Wind energy producers in Oklahoma may soon have to give money to the state instead of taking it, leveling a playing field critics say has been unfair for far too long.
Property tax exemptions for wind turbines ended in January 2017. Now, in an effort to offset a projected $870 million hole in the 2018 budget, Oklahoma Gov. Mary Fallin (R) unveiled a spending plan calling for a tax of 0.5 cent per kilowatt hour (kwh) on wind energy production.
Currently, only the State of Wyoming taxes wind producers, at 0.1 cent per kwh. Oklahoma’s tax on wind production would be 500 percent greater than Wyoming’s rate.
Ending Wind Support
Fallin also proposes phasing out wind subsidies, which her budget proposal says would cost the state $60 million per year over the next 15 years. With wind power already accounting for 20 percent of the state’s electricity production, exceeding the state’s 15 percent requirement, Fallin says wind subsidies are unnecessary.
“This industry was incentivized sufficiently to now be a major player in the Oklahoma energy industry, and a major winner of now unnecessary incentives,” Fallin wrote in her budget proposal.
Ted Bolema, a senior fellow at the Free State Foundation, agrees wind subsidies have outlived their usefulness and are more burdensome than they are beneficial to Oklahoma taxpayers.
“Oklahoma has gone from very little wind production a decade ago to the state with the fourth-most wind generation capacity in the country today,” Bolema said. “This dramatic change, at a time when plenty of other states are subsidizing wind generation, is a strong indication that Oklahoma’s tax credits were more generous than they needed to be for Oklahoma to reach its wind generation target.”
Fallin’s tax plan will need strong legislative support to pass, because Oklahoma has the nation’s strictest legislative rules on taxes. Tax increases, including ending tax credits, require approval from three-quarters of the legislators in the state’s House and Senate.
On March 9, the Oklahoma House passed a bill to end the wind tax credit by a vote of 74 to 24.
“Passage will probably be easier in the state Senate,” Bolema said.
The Wind Coalition, which represents Oklahoma wind energy producers, says adding a tax on top of tax incentive reductions will lead to higher electricity bills for customers, according to a February 7 report in The Daily Oklahoman.
Federal Subsidies Remain
That worry may prove unwarranted. State and local tax perks are small potatoes for wind producers compared to what they get from the oft-renewed federal Production Tax Credit (PTC). Slated to phase out in 2020, PTC pays $23 per megawatt hour for the first 10 years of a wind project, regardless of wholesale electricity prices.
A 2016 study for the Oklahoma Incentive Evaluation Commission found the state’s participation in the PTC program increased rapidly during the past five years. In 2014, Oklahoma wind power generators garnered $113 million from the PTC, up from $3 million in 2010.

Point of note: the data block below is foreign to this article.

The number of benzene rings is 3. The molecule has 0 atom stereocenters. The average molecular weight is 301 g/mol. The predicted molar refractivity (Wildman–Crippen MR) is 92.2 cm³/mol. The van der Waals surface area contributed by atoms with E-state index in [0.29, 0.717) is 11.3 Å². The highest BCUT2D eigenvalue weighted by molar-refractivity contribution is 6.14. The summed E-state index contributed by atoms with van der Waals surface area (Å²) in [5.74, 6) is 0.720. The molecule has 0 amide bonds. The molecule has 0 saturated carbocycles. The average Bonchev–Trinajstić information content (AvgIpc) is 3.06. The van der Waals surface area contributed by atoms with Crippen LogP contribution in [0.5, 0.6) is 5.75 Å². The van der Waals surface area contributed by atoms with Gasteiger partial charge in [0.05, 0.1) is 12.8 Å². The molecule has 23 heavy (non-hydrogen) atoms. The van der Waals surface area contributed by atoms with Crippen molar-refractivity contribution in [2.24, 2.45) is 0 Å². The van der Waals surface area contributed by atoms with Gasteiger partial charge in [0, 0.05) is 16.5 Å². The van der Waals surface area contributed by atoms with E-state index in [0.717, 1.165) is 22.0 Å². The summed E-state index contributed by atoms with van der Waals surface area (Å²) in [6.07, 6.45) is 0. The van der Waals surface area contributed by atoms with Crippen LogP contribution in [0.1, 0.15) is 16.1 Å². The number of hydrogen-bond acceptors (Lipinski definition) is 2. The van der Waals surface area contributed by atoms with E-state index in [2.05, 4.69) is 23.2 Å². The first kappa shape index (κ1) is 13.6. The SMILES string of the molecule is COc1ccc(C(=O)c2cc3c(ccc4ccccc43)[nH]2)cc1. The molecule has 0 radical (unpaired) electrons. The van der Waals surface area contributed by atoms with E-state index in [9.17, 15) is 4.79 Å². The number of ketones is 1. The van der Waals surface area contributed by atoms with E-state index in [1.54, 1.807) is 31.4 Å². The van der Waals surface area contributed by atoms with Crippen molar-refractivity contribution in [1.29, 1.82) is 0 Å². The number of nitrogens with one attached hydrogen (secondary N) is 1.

Oklahoma gets more PTC money than its taxpayers put into the program. According to the Institute for Energy Research, Oklahoma was the third biggest “taker” of federal subsidy dollars from the program from 2005 to 2014, when it raked in nearly $900 million. Despite the substantial subsidies, government numbers show wind energy supplies just 4.7 percent of the nation’s electricity.
Raising Other Taxes
Byron Schlomach, director of the 1889 Institute in Oklahoma, praises Fallin for doing what she can to even the playing field between different sources of electric power, but he worries about other tax increases in the governor’s budget plan.
“Gov. Fallin’s call for ridding the state of its refundable wind tax credit is commendable,” said Schlomach. “Wind generation should stand or fall on its own, just like every other industry should do, based purely on their own economics. It’s too bad the federal government keeps feeding that beast.
“Unfortunately, Gov. Fallin’s wind generation tax is part of a larger program to increase taxes in general, but she would at least put all electricity on an equal state-tax footing,” Schlomach said.
Lessons for States, Legislators
Bolema says there’s a bigger takeaway from Oklahoma’s experience other states should note: Targeted tax incentives of today are likely to bust state budgets tomorrow.
“When current officeholders are considering creating new tax credits, they are tempted to think only about the current political benefits and not about how the state budget will be affected years later, when they may be out of office,” Bolema said. “Hopefully, state policymakers and watchdog groups can learn from these experiences with tax credits in Oklahoma and in other states and remember that tax cuts that seem like free money when they are created have a great cost a few years later.”
Manhattan Institute Senior Fellow Robert Bryce agrees Oklahoma must address wind subsidies to stay solvent, but he doesn’t expect the wind industry to go away quietly.
“Once the rent-seekers start collecting subsidies, they’re nearly impossible to stop,” said Bryce. “For proof of that, look at the corn-ethanol scam. Once an industry succeeds in rent-seeking, whether through subsidies or mandates, they’re going to fight like hell to continue to keep them.”
Kathy Hoekstra ([email protected]) is a regulatory policy reporter for Watchdog.org.